stripping paint from door frames

I bought Kleen Strip "sprayable" paint stripper, but found 6 layers of paint and varnish were just too much to do easily. I gave it 4 coats over about a 90 minute period with lots of scraping and I still don't have it clean down to the wood.
Are there any products recommented for horizontal door trim with paint made prior to 1958 (ie lead)? I've heard there's a sort of gel one can buy now.
As it was, I wore the gloves, mask, goggles, had fans running, etc.
The shame is the varnish/shellac was STUNNING in a sort of rich oxblood brown / cany apple sort of look. Can that be repeated with modern materials?
Did I just ask a two-part question?
Don
Add pictures here
<% if( /^image/.test(type) ){ %>
<% } %>
<%-name%>
Add image file
Upload
snipped-for-privacy@gmail.com wrote:

There are all kinds of products around. I have heard of one that comes with a material like canvas with it. It is soaked and laid on the work where it is left to do it's job then removed. It may have had a moisture resistance backing to keep it from drying out as it did the job.
The real truth of the matter is that some jobs are just very difficult to do and take a lot of hand work.
--
Joseph Meehan

Dia duit
  Click to see the full signature.
Add pictures here
<% if( /^image/.test(type) ){ %>
<% } %>
<%-name%>
Add image file
Upload
wrote:

very well, is water based, and does not smell at all. It is however, very slow. If it dries out, you can just spray water on it to reactivate it.
LJ
Add pictures here
<% if( /^image/.test(type) ){ %>
<% } %>
<%-name%>
Add image file
Upload
wrote:

The product that Joseph Meehan is probably referring to is called "Peel-Away". It comes in different types. They all use a cheesecloth type cover that keeps the stripper wet and then enables you to peel off the finish. It is handy when stripping lead paint since the material is left encapsulated. It is tedious to use, however.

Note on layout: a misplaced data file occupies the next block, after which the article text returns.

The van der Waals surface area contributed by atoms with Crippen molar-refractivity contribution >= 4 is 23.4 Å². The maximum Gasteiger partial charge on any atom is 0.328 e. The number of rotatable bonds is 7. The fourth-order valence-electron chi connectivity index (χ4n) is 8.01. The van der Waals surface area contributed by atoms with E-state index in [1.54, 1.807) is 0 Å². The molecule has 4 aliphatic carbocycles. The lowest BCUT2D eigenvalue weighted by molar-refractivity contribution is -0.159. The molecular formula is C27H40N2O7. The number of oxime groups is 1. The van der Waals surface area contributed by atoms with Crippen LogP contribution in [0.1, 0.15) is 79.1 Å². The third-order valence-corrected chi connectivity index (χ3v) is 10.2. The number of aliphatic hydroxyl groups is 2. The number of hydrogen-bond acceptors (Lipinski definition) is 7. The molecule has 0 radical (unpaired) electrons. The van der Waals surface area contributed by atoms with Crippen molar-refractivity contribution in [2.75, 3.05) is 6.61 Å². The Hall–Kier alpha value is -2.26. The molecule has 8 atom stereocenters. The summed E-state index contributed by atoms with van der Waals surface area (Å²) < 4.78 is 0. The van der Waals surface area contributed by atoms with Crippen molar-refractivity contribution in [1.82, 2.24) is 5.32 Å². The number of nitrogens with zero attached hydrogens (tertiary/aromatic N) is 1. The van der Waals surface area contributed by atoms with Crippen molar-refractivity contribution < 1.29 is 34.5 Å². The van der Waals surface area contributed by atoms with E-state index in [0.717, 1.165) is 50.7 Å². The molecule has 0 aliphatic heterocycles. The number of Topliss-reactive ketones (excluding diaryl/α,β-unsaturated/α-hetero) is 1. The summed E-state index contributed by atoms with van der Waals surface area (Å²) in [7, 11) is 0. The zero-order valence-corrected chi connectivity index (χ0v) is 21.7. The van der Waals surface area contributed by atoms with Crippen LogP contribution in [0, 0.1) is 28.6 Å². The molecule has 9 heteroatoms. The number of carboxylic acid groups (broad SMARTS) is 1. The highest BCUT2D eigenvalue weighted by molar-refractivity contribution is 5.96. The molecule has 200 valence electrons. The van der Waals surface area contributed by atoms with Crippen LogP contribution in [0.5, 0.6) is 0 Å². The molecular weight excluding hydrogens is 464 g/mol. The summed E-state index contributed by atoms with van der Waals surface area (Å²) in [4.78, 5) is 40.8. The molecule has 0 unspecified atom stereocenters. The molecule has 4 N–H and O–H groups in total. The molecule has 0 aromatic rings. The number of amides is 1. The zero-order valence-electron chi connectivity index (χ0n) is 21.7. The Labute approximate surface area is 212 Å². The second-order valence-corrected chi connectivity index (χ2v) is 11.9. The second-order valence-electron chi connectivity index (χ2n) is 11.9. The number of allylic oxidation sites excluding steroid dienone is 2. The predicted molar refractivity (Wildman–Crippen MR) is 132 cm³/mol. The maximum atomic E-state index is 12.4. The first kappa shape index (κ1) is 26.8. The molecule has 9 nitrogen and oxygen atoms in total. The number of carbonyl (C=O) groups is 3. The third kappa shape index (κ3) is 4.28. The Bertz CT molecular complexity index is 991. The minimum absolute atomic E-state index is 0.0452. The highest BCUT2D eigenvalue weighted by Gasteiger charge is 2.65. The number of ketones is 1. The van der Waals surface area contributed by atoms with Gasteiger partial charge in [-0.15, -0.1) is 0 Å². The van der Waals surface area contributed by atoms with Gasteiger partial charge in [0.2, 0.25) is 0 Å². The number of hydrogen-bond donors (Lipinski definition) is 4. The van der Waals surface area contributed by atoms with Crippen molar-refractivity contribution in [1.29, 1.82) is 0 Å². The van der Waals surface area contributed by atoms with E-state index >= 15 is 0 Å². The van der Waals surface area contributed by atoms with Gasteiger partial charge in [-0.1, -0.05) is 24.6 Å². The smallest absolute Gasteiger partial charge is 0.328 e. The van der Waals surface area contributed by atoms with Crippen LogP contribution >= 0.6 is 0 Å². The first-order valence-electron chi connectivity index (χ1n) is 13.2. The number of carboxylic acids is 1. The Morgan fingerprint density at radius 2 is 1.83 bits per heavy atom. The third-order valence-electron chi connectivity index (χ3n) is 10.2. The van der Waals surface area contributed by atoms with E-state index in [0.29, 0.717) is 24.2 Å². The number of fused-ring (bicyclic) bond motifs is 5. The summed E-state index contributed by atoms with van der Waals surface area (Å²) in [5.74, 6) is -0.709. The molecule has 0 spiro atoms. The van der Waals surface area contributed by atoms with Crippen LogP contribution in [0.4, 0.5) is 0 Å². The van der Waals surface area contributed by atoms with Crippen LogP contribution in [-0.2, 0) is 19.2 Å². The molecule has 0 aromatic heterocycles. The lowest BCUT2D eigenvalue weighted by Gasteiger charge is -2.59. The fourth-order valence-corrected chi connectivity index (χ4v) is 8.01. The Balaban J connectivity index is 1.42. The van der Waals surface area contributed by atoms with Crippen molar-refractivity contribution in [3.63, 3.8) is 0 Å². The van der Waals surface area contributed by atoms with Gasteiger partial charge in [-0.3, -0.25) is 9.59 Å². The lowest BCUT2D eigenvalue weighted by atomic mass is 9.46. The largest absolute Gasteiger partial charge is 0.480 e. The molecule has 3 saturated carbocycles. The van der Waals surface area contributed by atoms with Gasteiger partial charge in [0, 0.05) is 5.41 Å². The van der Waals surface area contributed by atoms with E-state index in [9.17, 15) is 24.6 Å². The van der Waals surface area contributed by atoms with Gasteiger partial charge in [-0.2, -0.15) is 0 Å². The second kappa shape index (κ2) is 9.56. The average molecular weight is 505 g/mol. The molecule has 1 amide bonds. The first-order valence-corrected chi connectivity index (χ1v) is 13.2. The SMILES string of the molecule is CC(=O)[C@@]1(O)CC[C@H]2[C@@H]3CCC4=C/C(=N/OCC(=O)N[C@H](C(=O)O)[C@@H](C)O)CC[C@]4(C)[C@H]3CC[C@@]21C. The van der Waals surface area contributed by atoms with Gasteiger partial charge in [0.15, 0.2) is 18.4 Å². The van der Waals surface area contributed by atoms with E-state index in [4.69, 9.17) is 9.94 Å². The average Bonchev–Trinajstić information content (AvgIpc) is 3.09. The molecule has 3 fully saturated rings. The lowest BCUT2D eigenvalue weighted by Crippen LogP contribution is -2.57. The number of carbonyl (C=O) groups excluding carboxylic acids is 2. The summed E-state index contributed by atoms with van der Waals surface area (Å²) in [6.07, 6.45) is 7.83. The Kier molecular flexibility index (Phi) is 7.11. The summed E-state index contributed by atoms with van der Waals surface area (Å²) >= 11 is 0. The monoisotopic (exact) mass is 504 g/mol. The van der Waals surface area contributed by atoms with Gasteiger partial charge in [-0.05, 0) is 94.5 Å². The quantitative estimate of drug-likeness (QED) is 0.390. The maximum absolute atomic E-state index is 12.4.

Of course, the finish that you see with the clear coat can be duplicated but you have to know how to do it. After stripping, the wood will have lost its patina but it can be finished in a way that will make it look just like the patina is still present.
As previously stated, architectural stripping is never pleasant. It involves a lot of preparation.
Good Luck.
Add pictures here
<% if( /^image/.test(type) ){ %>
<% } %>
<%-name%>
Add image file
Upload
Baron wrote:

The fabric makes the paint removal a lot less tedious. You brush on the remover, lay the fabric on and press it into the remover. Then you go away for a day or two. When you strip off the fabric, almost all of the paint, even many layers worth, come with it. There is a bit of cleanup required in the nooks and crannies, but it's a lot less work than scraping.
If there's lead paint present, it's really the only way to go.
R
Add pictures here
<% if( /^image/.test(type) ){ %>
<% } %>
<%-name%>
Add image file
Upload

Have you tried a heat gun? I've had good results using one of them to help soften the paint before scraping.
Add pictures here
<% if( /^image/.test(type) ){ %>
<% } %>
<%-name%>
Add image file
Upload
Kyle Boatright wrote:

I second the heat gun approach, that's what I do to get most of the paint off, and then move on to the chemical stripper. One advantage is that it gets off almost all the paint in the first pass, even if there are a dozen layers of paint. A second advantage is that it tends to leave the film of varnish (if there is one there) on the wood that keeps from driving the paint into the wood, as what happens when you use chemical stripper right fromt he start.
They say that it is bad to use a heat gun on lead based paint because it makes fumes that will put the lead into the air and then when you breathe it goes into your lungs and your bloodstream, and cause all sort of bad things to happen. My totally unexpert judgement says that since I'm and adult (not a child susceptible to lead), and that I'm doing this as a homeowner on my own house (not a professional that does it every day for a living), then the negative effect on my body is limited. I strip 3 or 4 windows or door jambs a year, so it's not like I'm doing it all the time. And of course I have the whole area taped off with plastic sheets, and fans running full blast removing the contaminated air from inside the house to the outdoors.
Ken
Add pictures here
<% if( /^image/.test(type) ){ %>
<% } %>
<%-name%>
Add image file
Upload
Ken wrote:

"They" are right.

Lead accumulates in the body over time. If you're intent on checking out, there are faster ways to do it.

That's a good start, but if you're not wearing a respirator rated for lead removal, you're doing yourself a disservice. The respirators are cheap. http://froogle.google.com/froogle?hl=en&q=lead%20paint%20respirator&spell=1&sa=N&tab=wf http://www.health.state.ny.us/nysdoh/lead/leadbroc.htm
R
Add pictures here
<% if( /^image/.test(type) ){ %>
<% } %>
<%-name%>
Add image file
Upload

Site Timeline

HomeOwnersHub.com is a website for homeowners and building and maintenance pros. It is not affiliated with any of the manufacturers or service providers discussed here. All logos and trade names are the property of their respective owners.